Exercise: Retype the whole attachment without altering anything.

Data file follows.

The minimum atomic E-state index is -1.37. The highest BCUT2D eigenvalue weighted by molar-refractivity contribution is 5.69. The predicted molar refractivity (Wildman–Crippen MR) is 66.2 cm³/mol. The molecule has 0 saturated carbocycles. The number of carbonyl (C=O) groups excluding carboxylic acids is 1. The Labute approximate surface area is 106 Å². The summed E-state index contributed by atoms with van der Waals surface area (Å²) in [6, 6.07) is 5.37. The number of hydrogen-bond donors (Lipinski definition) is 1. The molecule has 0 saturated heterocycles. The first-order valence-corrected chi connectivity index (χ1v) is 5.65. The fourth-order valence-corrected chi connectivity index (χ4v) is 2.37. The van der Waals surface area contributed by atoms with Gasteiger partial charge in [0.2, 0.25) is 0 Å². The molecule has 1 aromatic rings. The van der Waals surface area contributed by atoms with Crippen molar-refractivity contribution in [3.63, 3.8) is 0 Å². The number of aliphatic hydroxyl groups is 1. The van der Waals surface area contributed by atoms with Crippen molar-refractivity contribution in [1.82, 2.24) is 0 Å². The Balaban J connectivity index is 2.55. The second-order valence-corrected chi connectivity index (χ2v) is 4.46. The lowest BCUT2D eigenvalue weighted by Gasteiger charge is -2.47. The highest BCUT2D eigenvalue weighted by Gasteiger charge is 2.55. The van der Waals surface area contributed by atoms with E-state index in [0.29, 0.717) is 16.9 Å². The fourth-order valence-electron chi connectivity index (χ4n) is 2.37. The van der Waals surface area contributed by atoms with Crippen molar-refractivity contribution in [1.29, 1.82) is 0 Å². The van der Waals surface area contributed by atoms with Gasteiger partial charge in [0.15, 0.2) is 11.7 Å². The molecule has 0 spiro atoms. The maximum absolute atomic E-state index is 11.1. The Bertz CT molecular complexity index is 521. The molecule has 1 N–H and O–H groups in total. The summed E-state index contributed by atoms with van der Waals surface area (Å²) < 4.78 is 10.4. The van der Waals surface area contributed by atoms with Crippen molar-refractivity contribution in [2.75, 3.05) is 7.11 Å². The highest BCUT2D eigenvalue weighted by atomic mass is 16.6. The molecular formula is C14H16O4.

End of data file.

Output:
The minimum atomic E-state index is -1.37. The highest BCUT2D eigenvalue weighted by molar-refractivity contribution is 5.69. The predicted molar refractivity (Wildman–Crippen MR) is 66.2 cm³/mol. The molecule has 0 saturated carbocycles. The number of carbonyl (C=O) groups excluding carboxylic acids is 1. The Labute approximate surface area is 106 Å². The summed E-state index contributed by atoms with van der Waals surface area (Å²) in [6, 6.07) is 5.37. The number of hydrogen-bond donors (Lipinski definition) is 1. The molecule has 0 saturated heterocycles. The first-order valence-corrected chi connectivity index (χ1v) is 5.65. The fourth-order valence-corrected chi connectivity index (χ4v) is 2.37. The van der Waals surface area contributed by atoms with Gasteiger partial charge in [0.2, 0.25) is 0 Å². The molecule has 1 aromatic rings. The van der Waals surface area contributed by atoms with Crippen molar-refractivity contribution in [3.63, 3.8) is 0 Å². The number of aliphatic hydroxyl groups is 1. The van der Waals surface area contributed by atoms with Crippen molar-refractivity contribution in [1.82, 2.24) is 0 Å². The Balaban J connectivity index is 2.55. The second-order valence-corrected chi connectivity index (χ2v) is 4.46. The lowest BCUT2D eigenvalue weighted by Gasteiger charge is -2.47. The highest BCUT2D eigenvalue weighted by Gasteiger charge is 2.55. The van der Waals surface area contributed by atoms with E-state index in [0.29, 0.717) is 16.9 Å². The fourth-order valence-electron chi connectivity index (χ4n) is 2.37. The van der Waals surface area contributed by atoms with Crippen molar-refractivity contribution in [1.29, 1.82) is 0 Å². The van der Waals surface area contributed by atoms with Gasteiger partial charge in [0.15, 0.2) is 11.7 Å². The molecule has 0 spiro atoms. The maximum absolute atomic E-state index is 11.1. The Bertz CT molecular complexity index is 521. The molecule has 1 N–H and O–H groups in total. The summed E-state index contributed by atoms with van der Waals surface area (Å²) < 4.78 is 10.4. The van der Waals surface area contributed by atoms with Crippen molar-refractivity contribution in [2.75, 3.05) is 7.11 Å². The highest BCUT2D eigenvalue weighted by atomic mass is 16.6. The molecular formula is C14H16O4.